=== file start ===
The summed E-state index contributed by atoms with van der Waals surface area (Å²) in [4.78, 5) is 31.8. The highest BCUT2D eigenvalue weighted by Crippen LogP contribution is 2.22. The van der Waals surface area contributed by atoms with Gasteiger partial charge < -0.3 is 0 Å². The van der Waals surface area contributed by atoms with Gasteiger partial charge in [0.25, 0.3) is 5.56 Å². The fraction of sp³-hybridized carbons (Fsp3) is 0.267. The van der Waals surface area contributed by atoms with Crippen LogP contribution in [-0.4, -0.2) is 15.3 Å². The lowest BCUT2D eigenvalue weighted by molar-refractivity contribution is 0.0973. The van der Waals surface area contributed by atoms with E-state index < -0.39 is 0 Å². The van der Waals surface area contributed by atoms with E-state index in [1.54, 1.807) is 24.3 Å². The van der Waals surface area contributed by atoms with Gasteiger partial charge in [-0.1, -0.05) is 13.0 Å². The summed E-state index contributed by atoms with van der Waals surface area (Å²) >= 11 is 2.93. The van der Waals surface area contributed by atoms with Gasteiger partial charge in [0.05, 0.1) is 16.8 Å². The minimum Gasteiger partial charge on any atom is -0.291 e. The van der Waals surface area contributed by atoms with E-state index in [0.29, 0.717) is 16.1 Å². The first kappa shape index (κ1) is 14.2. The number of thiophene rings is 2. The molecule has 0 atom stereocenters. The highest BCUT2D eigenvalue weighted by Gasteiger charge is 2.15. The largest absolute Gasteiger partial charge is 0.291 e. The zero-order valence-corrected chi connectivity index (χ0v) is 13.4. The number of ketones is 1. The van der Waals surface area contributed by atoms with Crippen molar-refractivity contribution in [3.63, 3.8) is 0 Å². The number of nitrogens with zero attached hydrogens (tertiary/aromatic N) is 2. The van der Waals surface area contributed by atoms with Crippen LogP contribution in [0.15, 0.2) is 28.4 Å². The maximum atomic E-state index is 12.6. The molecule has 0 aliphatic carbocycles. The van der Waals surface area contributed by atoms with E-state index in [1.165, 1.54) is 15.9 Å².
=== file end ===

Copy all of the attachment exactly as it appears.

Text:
The summed E-state index contributed by atoms with van der Waals surface area (Å²) in [4.78, 5) is 31.8. The highest BCUT2D eigenvalue weighted by Crippen LogP contribution is 2.22. The van der Waals surface area contributed by atoms with Gasteiger partial charge < -0.3 is 0 Å². The van der Waals surface area contributed by atoms with Gasteiger partial charge in [0.25, 0.3) is 5.56 Å². The fraction of sp³-hybridized carbons (Fsp3) is 0.267. The van der Waals surface area contributed by atoms with Crippen LogP contribution in [-0.4, -0.2) is 15.3 Å². The lowest BCUT2D eigenvalue weighted by molar-refractivity contribution is 0.0973. The van der Waals surface area contributed by atoms with E-state index < -0.39 is 0 Å². The van der Waals surface area contributed by atoms with E-state index in [1.54, 1.807) is 24.3 Å². The van der Waals surface area contributed by atoms with Gasteiger partial charge in [-0.1, -0.05) is 13.0 Å². The summed E-state index contributed by atoms with van der Waals surface area (Å²) >= 11 is 2.93. The van der Waals surface area contributed by atoms with Gasteiger partial charge in [0.05, 0.1) is 16.8 Å². The minimum Gasteiger partial charge on any atom is -0.291 e. The van der Waals surface area contributed by atoms with E-state index in [0.29, 0.717) is 16.1 Å². The first kappa shape index (κ1) is 14.2. The number of thiophene rings is 2. The molecule has 0 atom stereocenters. The highest BCUT2D eigenvalue weighted by Gasteiger charge is 2.15. The largest absolute Gasteiger partial charge is 0.291 e. The zero-order valence-corrected chi connectivity index (χ0v) is 13.4. The number of ketones is 1. The van der Waals surface area contributed by atoms with Crippen molar-refractivity contribution in [3.63, 3.8) is 0 Å². The number of nitrogens with zero attached hydrogens (tertiary/aromatic N) is 2. The van der Waals surface area contributed by atoms with Crippen LogP contribution in [0.15, 0.2) is 28.4 Å². The maximum atomic E-state index is 12.6. The molecule has 0 aliphatic carbocycles. The van der Waals surface area contributed by atoms with E-state index in [1.165, 1.54) is 15.9 Å².